All Natural And All Happy – Guest Post By Jen Breitfeller

I’m excited to feature DFD’s very first guest post – written by a mom with whom I’ve really clicked on so many food coloring experiences.  She brings up such familiar feelings of bewilderment, desperation, failure, and triumph.  If you’re up with a sleepless child right now, please do yourself and your child a favor and read this!  It’s VERY timely too, what with all those holiday visions of sugar-plums dancing in our kids’ heads (and lets be honest, ours too!).

Jen currently lives outside Philadelphia with her high school sweetheart.  She is a stay at home mother to their three kids, ages 4, 2 and 4 months. She enjoys cooking and baking and rarely makes the same recipe twice!


My number one advice to new moms: Follow your gut. That motherly intuition we have is there for a reason. Sometimes it is easier to follow than others. I had this intuition when it came to my son’s sleeping and behavior issues. I KNEW there was something behind it all, but what??? It took me a couple of years, lots of tears, and many sleepless nights to get to the bottom of it all. We went through some tough battles, but in the end, that journey we have been on has been life changing and life saving.

My son Alex had never, ever been a good sleeper. People say that babies sleep all day. WHAT? Not my son!! What was I doing wrong??? I read so many books trying to find answers to help my baby sleep, but nothing seemed to help.

When my son was just over two and a half, he was still having sleeping issues and it was growing to be more of a concern. He had trouble falling asleep and staying asleep throughout the night. He was overtired. I was overtired. And now his middle-of-the-night wakings were waking up my infant daughter (who, by the way, was one of those babies that actually SLEPT!).

I called the pediatrician a few times in the previous months seeking help. They listened to what we were doing and confirmed that we were doing everything right and just to “keep at it”… Time had passed and nothing had improved. I was determined for answers. I was desperate for sleep. The pediatrician finally admitted she couldn’t really help us. I knew there had to be a reason for his sleep issues, but I wasn’t sure what. She suggested calling the sleep clinic at a local children’s hospital.

We were able to get a consult for Alex’s sleeping situation. They did a full body check up and didn’t note anything physically wrong with him. We told them what we do at night and how we handled his waking. We never let him sleep in our bed, we didn’t go comfort him when he woke (as hard as it was each and every night), and we were consistent in our methods…but nothing helped. The psychologist at the sleep clinic confirmed that we were doing everything right and didn’t have much advice for us other than to offer better rewards, which didn’t seem to help. Months had passed and now I was expecting our third child. I couldn’t fathom being awoken by my four-year-old any longer. We were all tired, and I was at the end of my rope.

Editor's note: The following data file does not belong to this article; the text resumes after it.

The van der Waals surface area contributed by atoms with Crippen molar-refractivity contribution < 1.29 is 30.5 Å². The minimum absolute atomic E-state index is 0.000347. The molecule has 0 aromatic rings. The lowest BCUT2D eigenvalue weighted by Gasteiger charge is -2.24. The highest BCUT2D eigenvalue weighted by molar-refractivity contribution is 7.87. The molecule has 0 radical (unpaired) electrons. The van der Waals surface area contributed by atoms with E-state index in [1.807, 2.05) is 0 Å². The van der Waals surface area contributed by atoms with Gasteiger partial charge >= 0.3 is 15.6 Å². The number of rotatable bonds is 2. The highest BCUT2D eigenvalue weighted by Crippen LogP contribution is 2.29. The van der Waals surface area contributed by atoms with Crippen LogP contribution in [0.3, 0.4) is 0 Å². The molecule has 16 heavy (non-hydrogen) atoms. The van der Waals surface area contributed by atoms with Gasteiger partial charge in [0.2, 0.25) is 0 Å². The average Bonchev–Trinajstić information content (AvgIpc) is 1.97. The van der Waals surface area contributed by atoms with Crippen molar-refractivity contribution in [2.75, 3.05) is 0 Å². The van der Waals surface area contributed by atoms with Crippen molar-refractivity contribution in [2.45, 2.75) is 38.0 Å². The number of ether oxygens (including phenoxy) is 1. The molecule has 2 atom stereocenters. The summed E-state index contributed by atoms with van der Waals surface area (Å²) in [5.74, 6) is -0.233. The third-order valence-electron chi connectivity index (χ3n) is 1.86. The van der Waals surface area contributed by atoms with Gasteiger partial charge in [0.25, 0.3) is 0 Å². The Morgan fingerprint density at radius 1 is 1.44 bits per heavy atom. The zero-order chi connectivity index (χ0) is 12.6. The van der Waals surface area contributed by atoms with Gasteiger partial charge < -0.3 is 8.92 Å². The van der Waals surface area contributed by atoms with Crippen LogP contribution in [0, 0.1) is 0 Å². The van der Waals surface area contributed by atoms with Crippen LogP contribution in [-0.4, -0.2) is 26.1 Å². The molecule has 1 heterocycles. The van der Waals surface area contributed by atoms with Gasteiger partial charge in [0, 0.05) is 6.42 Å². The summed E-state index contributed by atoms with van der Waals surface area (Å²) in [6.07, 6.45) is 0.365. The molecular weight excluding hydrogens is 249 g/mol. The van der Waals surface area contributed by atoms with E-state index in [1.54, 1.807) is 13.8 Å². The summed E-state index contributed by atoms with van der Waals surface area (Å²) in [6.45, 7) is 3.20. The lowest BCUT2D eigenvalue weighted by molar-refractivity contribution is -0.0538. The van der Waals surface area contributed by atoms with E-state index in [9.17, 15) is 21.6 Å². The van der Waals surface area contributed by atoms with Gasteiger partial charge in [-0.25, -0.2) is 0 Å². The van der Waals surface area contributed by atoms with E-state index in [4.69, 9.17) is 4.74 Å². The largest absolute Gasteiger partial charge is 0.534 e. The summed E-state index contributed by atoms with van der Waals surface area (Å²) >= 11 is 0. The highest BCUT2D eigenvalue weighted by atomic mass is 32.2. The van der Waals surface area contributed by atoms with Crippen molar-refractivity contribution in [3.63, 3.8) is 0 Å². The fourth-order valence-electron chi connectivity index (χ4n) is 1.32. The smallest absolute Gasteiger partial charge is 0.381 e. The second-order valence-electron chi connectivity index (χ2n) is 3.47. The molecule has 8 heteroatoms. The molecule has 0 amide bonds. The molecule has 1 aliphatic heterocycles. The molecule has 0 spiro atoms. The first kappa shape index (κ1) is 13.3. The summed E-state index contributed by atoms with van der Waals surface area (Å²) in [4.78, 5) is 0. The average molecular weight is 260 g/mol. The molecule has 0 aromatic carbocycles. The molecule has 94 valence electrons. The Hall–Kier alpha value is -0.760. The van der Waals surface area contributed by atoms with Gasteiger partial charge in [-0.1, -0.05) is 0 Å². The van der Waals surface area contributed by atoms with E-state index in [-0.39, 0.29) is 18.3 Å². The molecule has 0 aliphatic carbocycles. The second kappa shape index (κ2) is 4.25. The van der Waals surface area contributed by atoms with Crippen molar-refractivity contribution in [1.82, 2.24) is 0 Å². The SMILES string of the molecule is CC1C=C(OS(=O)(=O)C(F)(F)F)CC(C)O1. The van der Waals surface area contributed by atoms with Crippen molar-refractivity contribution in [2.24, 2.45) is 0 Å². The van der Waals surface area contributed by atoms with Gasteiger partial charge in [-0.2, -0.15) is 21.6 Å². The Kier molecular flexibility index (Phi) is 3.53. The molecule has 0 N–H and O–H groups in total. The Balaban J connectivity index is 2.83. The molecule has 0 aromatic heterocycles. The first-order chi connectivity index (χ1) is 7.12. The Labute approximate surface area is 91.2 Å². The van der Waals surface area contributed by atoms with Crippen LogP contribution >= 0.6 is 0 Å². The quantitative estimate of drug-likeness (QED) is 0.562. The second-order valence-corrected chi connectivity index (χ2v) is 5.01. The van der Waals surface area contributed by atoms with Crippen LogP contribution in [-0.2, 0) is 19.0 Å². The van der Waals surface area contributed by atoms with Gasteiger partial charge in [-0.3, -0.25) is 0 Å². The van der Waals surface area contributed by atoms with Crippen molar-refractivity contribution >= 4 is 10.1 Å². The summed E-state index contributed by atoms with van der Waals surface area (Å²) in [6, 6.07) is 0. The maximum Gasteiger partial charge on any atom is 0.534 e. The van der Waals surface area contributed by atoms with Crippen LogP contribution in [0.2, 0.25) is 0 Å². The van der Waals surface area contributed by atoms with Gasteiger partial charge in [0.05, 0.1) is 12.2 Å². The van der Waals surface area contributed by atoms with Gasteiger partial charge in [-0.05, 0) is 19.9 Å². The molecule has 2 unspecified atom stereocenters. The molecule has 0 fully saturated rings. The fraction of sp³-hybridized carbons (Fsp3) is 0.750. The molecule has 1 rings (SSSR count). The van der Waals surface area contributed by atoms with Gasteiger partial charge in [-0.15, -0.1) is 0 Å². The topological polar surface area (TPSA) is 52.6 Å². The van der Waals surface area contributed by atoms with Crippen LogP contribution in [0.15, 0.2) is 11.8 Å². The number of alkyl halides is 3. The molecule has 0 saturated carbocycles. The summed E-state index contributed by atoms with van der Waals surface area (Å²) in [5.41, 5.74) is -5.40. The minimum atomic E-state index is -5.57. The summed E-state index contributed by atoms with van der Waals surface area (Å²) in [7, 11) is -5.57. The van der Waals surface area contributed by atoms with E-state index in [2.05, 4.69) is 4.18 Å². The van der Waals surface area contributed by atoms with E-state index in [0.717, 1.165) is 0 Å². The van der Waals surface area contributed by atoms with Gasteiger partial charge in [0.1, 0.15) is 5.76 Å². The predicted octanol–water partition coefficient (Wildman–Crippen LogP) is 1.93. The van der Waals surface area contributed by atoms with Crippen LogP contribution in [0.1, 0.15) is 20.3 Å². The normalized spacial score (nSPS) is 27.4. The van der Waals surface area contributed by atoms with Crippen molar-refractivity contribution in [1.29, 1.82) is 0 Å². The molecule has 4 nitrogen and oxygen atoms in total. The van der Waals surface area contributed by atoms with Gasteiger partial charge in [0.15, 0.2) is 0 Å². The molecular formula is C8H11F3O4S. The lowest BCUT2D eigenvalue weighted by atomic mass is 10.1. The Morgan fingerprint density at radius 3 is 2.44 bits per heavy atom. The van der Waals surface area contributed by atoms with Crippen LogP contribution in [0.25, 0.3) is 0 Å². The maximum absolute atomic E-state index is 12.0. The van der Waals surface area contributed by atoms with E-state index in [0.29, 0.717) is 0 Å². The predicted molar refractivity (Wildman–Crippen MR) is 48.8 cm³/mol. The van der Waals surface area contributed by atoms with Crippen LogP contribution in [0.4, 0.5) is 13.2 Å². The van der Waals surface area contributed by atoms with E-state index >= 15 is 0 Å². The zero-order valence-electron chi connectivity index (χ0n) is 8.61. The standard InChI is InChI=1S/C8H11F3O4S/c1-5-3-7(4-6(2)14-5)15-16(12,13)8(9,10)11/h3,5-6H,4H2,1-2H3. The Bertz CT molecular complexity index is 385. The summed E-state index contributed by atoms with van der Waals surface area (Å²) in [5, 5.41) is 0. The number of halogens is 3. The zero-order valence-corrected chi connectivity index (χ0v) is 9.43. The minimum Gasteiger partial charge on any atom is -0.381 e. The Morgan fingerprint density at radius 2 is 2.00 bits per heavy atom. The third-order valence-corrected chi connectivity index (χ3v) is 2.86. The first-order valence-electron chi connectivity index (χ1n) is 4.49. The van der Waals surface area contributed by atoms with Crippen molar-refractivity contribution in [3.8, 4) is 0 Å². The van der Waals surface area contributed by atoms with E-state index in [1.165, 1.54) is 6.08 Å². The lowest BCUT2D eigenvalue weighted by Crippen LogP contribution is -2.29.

His behavior, meantime, had grown atrocious. I needed to know if there were any other options for me. I was desperate and willing to try anything. I had done my own research trying to figure it all out and I hadn’t gotten very far. I called the sleep clinic again and the psychologist reluctantly said that we could try doing an overnight sleep study. As much as that did not sound like fun for my little boy, I felt like it needed to be done. I needed answers. Was there something physically wrong with him, preventing him from sleeping at night? Or was it truly our fault and something we were doing that was causing his issues???

After the sleep study, all they had to share with us was that he was a restless sleeper and his sleep issues were all behavioral. I wasn’t buying it. My motherly intuition was telling me that was not the real cause, especially since they had no idea how to make it better for us. Their only solution left: medication. That was a road we were not going to take, even if I was so desperate for sleep.

I had mentioned that his behavior had gotten worse. By worse, I mean that some days were completely unbearable and I would often call my husband at work, crying. What had happened to my sweet little boy? It wasn’t every day. Some days we had awesome days and some days we spent the day doing time outs. I knew, with my gut feeling, that since it wasn’t consistent, something must be causing it. But what? I felt like his behavior was beyond the “norm” for little boys. I thought about his diet but truthfully, we generally ate healthy. He was plentiful with his fruits and veggies and I bought “healthy” snacks.

His teachers at school swore he was amazing and so well behaved. I believed them, but why, when he got home from school, was he hyper and at times, violent? I am a certified teacher and used to teach fourth and fifth graders. I felt like my strongest suit in the classroom was that I had extreme patience and my discipline method of positive reinforcement was successful. How could I have had patience for a class of 25 fourth graders, SIX of them diagnosed with ADHD, yet I had no patience for my four-year-old? I actually looked into ADHD, but knew he didn’t quite fit the bill. His hyperactivity, restlessness and impulsiveness were inconsistent. At times it was almost as if he was bipolar.

At a play date, I overheard a fellow mom discussing how her son was on a special diet, the Feingold Diet, and it has helped with his behavior. WHAT? This immediately caught my attention. After talking to her, I went home and did some research on what this Feingold Diet was about. First thing I looked for was what symptoms it helped. A few things jumped out at me, most importantly “Resistance to going to bed, Difficulty falling asleep, Restless / erratic sleep”. I remember the feeling that came over me when I read that. That was my son. This was our major problem. I had researched “diet and sleep” and never found this before. How could that be??? Irritability, mood swings, frequent crying, aggression, unpredictable behavior, unresponsive to discipline, abusive behavior, destructive behavior, inability to sit still, constant motion…WOW. All of these things I have been seeing more and more frequently in my son. I was willing to do anything if this diet would help my son!

After doing the elimination diet suggested by Dr. Feingold, which eliminated petroleum-based food dyes, preservatives (mostly TBHQ, BHT and BHA) and salicylates (naturally occurring in so many fruits and vegetables) we saw success. It was a process, and one that lasted months. It was so hard at first because every which way we turned there were parties, well-meaning adults and hidden dangers I never knew were in even our own kitchen staples! My surprising finds? Food dye was a major source of our problems and seemed to be in EVERYTHING.